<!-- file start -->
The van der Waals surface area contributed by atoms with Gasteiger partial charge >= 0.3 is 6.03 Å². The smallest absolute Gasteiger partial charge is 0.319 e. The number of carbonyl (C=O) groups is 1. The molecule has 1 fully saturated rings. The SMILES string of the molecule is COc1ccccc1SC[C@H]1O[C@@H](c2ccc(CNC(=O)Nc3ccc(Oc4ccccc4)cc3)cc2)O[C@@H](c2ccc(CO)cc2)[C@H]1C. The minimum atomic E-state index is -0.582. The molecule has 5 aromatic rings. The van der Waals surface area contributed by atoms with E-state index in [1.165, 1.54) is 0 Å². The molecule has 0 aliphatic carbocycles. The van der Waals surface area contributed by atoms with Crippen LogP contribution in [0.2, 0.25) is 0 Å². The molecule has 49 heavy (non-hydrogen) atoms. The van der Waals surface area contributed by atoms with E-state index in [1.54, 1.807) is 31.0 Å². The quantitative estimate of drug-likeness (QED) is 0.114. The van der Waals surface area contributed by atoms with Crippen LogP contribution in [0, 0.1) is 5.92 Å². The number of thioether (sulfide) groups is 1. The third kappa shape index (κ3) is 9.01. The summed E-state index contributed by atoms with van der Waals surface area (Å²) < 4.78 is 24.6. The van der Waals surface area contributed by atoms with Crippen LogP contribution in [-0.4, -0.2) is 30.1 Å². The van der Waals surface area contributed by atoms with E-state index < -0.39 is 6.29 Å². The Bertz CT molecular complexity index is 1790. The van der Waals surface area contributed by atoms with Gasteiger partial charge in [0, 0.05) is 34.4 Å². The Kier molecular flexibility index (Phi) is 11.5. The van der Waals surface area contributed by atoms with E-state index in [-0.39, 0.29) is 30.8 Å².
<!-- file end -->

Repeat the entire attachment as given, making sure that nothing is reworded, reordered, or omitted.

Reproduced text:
The van der Waals surface area contributed by atoms with Gasteiger partial charge >= 0.3 is 6.03 Å². The smallest absolute Gasteiger partial charge is 0.319 e. The number of carbonyl (C=O) groups is 1. The molecule has 1 fully saturated rings. The SMILES string of the molecule is COc1ccccc1SC[C@H]1O[C@@H](c2ccc(CNC(=O)Nc3ccc(Oc4ccccc4)cc3)cc2)O[C@@H](c2ccc(CO)cc2)[C@H]1C. The minimum atomic E-state index is -0.582. The molecule has 5 aromatic rings. The van der Waals surface area contributed by atoms with E-state index in [1.165, 1.54) is 0 Å². The molecule has 0 aliphatic carbocycles. The van der Waals surface area contributed by atoms with Crippen LogP contribution in [0.2, 0.25) is 0 Å². The molecule has 49 heavy (non-hydrogen) atoms. The van der Waals surface area contributed by atoms with E-state index in [1.54, 1.807) is 31.0 Å². The quantitative estimate of drug-likeness (QED) is 0.114. The van der Waals surface area contributed by atoms with Crippen LogP contribution in [0, 0.1) is 5.92 Å². The number of thioether (sulfide) groups is 1. The third kappa shape index (κ3) is 9.01. The summed E-state index contributed by atoms with van der Waals surface area (Å²) < 4.78 is 24.6. The van der Waals surface area contributed by atoms with Crippen LogP contribution in [-0.4, -0.2) is 30.1 Å². The van der Waals surface area contributed by atoms with E-state index < -0.39 is 6.29 Å². The Bertz CT molecular complexity index is 1790. The van der Waals surface area contributed by atoms with Gasteiger partial charge in [0, 0.05) is 34.4 Å². The Kier molecular flexibility index (Phi) is 11.5. The van der Waals surface area contributed by atoms with E-state index in [-0.39, 0.29) is 30.8 Å².